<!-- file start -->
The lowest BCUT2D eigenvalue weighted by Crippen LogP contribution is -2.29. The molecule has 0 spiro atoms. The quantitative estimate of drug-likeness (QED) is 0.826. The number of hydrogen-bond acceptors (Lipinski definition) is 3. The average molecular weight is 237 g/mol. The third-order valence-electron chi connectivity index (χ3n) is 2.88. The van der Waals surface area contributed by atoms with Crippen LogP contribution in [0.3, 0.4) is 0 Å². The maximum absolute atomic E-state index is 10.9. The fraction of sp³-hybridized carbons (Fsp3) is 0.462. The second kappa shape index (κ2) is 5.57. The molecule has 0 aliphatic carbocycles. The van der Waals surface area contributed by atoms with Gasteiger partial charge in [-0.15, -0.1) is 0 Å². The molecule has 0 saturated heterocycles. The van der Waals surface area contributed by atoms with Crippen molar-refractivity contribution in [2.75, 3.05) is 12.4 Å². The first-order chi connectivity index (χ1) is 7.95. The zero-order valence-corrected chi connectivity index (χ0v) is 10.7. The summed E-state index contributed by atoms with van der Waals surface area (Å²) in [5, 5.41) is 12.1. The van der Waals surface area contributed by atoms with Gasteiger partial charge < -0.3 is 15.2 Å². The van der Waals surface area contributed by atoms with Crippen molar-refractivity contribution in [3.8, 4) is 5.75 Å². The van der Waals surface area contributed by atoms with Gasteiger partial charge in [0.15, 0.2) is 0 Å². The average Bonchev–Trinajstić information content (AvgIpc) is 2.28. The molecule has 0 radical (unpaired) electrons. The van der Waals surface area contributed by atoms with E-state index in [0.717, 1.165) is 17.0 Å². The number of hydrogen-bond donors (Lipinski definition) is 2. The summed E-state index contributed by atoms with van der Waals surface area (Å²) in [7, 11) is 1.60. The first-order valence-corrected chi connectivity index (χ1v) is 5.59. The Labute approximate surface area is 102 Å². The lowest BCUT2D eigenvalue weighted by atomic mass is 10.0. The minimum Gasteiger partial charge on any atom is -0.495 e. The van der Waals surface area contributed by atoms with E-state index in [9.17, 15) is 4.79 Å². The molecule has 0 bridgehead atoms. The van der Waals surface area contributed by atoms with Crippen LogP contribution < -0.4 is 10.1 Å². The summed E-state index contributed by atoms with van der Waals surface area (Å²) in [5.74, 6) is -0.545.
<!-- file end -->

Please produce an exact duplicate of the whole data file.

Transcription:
The lowest BCUT2D eigenvalue weighted by Crippen LogP contribution is -2.29. The molecule has 0 spiro atoms. The quantitative estimate of drug-likeness (QED) is 0.826. The number of hydrogen-bond acceptors (Lipinski definition) is 3. The average molecular weight is 237 g/mol. The third-order valence-electron chi connectivity index (χ3n) is 2.88. The van der Waals surface area contributed by atoms with Crippen LogP contribution in [0.3, 0.4) is 0 Å². The maximum absolute atomic E-state index is 10.9. The fraction of sp³-hybridized carbons (Fsp3) is 0.462. The second kappa shape index (κ2) is 5.57. The molecule has 0 aliphatic carbocycles. The van der Waals surface area contributed by atoms with Gasteiger partial charge in [-0.15, -0.1) is 0 Å². The molecule has 0 saturated heterocycles. The van der Waals surface area contributed by atoms with Crippen molar-refractivity contribution in [2.75, 3.05) is 12.4 Å². The first-order chi connectivity index (χ1) is 7.95. The zero-order valence-corrected chi connectivity index (χ0v) is 10.7. The summed E-state index contributed by atoms with van der Waals surface area (Å²) in [5, 5.41) is 12.1. The van der Waals surface area contributed by atoms with Gasteiger partial charge < -0.3 is 15.2 Å². The van der Waals surface area contributed by atoms with Crippen molar-refractivity contribution in [3.8, 4) is 5.75 Å². The van der Waals surface area contributed by atoms with Gasteiger partial charge in [0.15, 0.2) is 0 Å². The average Bonchev–Trinajstić information content (AvgIpc) is 2.28. The molecule has 0 radical (unpaired) electrons. The van der Waals surface area contributed by atoms with E-state index in [0.717, 1.165) is 17.0 Å². The number of hydrogen-bond donors (Lipinski definition) is 2. The summed E-state index contributed by atoms with van der Waals surface area (Å²) in [7, 11) is 1.60. The first-order valence-corrected chi connectivity index (χ1v) is 5.59. The Labute approximate surface area is 102 Å². The lowest BCUT2D eigenvalue weighted by atomic mass is 10.0. The minimum Gasteiger partial charge on any atom is -0.495 e. The van der Waals surface area contributed by atoms with E-state index in [9.17, 15) is 4.79 Å². The molecule has 0 bridgehead atoms. The van der Waals surface area contributed by atoms with Crippen LogP contribution < -0.4 is 10.1 Å². The summed E-state index contributed by atoms with van der Waals surface area (Å²) in [5.74, 6) is -0.545.